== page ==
Advances in acute stroke have created major disparities in care nationwide and worldwide. The four most impactful stroke treatments of the past 30 years — stroke units, intravenous thrombolysis, emergency/prehospital systems, and endovascular therapy — are currently available to the minority of people around the word. Most countries are just starting to develop stroke units. Intravenous thrombolysis is unavailable or beyond the financial means for most people in the world. Emergency systems of care are non-existent in most countries. Many countries do not have a single neuroendovascular practitioner. In a world where basic medical care is limited, how can advances in stroke care be translated into meaningful results?

World Stroke Day 2015 – “I am Woman”

In recognition of World Stroke Day 2015 and the theme “I am woman”, Stroke interviewed Cheryl Bushnell, MD, MHS, Professor of Neurology, Director at Wake Forest Baptist Stroke Center. Learn more about World Stroke Day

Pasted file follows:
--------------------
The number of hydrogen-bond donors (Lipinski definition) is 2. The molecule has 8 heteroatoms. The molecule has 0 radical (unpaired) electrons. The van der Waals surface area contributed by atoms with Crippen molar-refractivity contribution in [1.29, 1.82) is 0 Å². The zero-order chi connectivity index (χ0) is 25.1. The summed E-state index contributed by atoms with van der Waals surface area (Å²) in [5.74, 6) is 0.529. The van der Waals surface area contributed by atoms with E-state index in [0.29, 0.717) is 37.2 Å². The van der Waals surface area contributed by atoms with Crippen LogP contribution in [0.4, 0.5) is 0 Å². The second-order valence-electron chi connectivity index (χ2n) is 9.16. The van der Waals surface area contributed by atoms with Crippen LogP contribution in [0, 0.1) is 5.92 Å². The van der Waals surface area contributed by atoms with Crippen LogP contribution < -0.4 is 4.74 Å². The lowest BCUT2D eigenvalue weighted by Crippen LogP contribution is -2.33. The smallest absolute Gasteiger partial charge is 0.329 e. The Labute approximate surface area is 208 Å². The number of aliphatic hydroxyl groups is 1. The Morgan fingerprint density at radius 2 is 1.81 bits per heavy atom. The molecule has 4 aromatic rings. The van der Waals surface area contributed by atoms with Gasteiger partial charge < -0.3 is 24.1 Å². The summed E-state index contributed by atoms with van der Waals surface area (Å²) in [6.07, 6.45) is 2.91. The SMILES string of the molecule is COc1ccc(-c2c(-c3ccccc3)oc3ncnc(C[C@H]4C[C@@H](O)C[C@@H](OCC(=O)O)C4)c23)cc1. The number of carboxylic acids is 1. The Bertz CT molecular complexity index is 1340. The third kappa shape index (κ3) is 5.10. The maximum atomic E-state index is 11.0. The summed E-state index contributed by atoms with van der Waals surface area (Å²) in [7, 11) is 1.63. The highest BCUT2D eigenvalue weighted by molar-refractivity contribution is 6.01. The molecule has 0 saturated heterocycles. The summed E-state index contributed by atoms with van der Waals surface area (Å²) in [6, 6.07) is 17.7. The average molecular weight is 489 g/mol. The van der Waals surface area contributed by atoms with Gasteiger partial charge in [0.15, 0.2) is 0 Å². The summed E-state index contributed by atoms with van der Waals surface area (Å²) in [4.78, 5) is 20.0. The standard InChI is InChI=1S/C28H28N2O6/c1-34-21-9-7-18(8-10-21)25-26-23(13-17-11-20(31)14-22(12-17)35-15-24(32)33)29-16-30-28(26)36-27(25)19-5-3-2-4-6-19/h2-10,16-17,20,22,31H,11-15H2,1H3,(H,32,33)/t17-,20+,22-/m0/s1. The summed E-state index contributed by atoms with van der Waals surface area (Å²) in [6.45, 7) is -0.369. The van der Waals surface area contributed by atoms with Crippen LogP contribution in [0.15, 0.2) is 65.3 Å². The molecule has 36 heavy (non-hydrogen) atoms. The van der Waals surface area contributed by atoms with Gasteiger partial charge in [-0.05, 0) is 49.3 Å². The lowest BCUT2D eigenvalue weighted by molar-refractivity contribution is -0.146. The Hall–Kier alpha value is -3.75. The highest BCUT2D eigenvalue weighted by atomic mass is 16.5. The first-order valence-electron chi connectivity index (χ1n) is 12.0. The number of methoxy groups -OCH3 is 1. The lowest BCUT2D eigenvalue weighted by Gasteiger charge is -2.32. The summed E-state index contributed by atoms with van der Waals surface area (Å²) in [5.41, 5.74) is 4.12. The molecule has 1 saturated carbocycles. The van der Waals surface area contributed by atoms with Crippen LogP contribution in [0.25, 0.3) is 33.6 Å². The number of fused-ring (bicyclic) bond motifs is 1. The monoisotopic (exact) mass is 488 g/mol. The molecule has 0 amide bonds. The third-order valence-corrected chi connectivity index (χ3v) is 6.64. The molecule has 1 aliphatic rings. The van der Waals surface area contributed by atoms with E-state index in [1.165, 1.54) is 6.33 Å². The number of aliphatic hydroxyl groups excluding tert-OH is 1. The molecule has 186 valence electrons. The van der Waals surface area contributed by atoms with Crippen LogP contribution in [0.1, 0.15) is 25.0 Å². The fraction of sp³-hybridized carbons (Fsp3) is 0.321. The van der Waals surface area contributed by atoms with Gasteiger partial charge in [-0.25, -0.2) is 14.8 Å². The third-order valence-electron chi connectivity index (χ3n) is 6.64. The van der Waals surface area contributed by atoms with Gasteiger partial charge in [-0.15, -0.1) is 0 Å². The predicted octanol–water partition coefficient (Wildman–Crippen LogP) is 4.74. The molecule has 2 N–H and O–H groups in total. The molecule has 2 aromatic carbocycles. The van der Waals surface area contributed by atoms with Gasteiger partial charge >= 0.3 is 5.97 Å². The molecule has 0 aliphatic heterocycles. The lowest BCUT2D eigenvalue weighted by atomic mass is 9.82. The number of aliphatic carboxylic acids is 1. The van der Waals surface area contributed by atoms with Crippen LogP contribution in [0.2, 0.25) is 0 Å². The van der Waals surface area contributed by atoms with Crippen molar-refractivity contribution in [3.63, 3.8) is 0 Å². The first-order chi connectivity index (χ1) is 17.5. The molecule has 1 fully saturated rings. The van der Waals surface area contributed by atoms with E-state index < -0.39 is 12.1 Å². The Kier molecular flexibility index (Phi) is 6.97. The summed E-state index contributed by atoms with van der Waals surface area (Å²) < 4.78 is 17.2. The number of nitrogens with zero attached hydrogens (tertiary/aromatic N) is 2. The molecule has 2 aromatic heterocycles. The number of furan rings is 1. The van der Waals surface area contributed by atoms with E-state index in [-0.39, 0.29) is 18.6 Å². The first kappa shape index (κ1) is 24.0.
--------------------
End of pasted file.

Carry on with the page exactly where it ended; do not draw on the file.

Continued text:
Stroke: World Stroke Day is on Thursday the 29th October 2015. The World Stroke Organization’s theme for World Stroke Day 2015 is ‘I am Woman’. What is the most important message for women when it comes to stroke?
Dr. Bushnell:
The most important message for women is to know what a stroke is, what to do if one is occurring, and how to prevent a stroke. Women have unique risk factors, including pregnancy complications and use of hormones, so they need to know that these are risks of stroke. One of the key messages of our stroke prevention in women guidelines is that women with a history of preeclampsia (high blood pressure during pregnancy plus protein in the urine) are at risk for stroke for up to 30 years after childbirth.

Stroke: Are women at higher risk of stroke?
Dr. Bushnell:
No, if you measure stroke incidence, men are at higher risk. But, because women live longer, they are at higher risk over an entire lifetime. Women have a 20% lifetime risk of stroke after age 55, whereas men have a 17% lifetime risk.

Stroke: How does pregnancy affect a woman’s risk of stroke?
Dr. Bushnell:
Yes, it appears to double the risk of stroke compared to a woman who is not pregnant. This is especially true in the postpartum time period, and applies to most stroke types, including ischemic and hemorrhagic stroke, as well as cerebral venous thrombosis.

Stroke: Does taking birth control pills or hormonal replacement affect a woman’s stroke risk?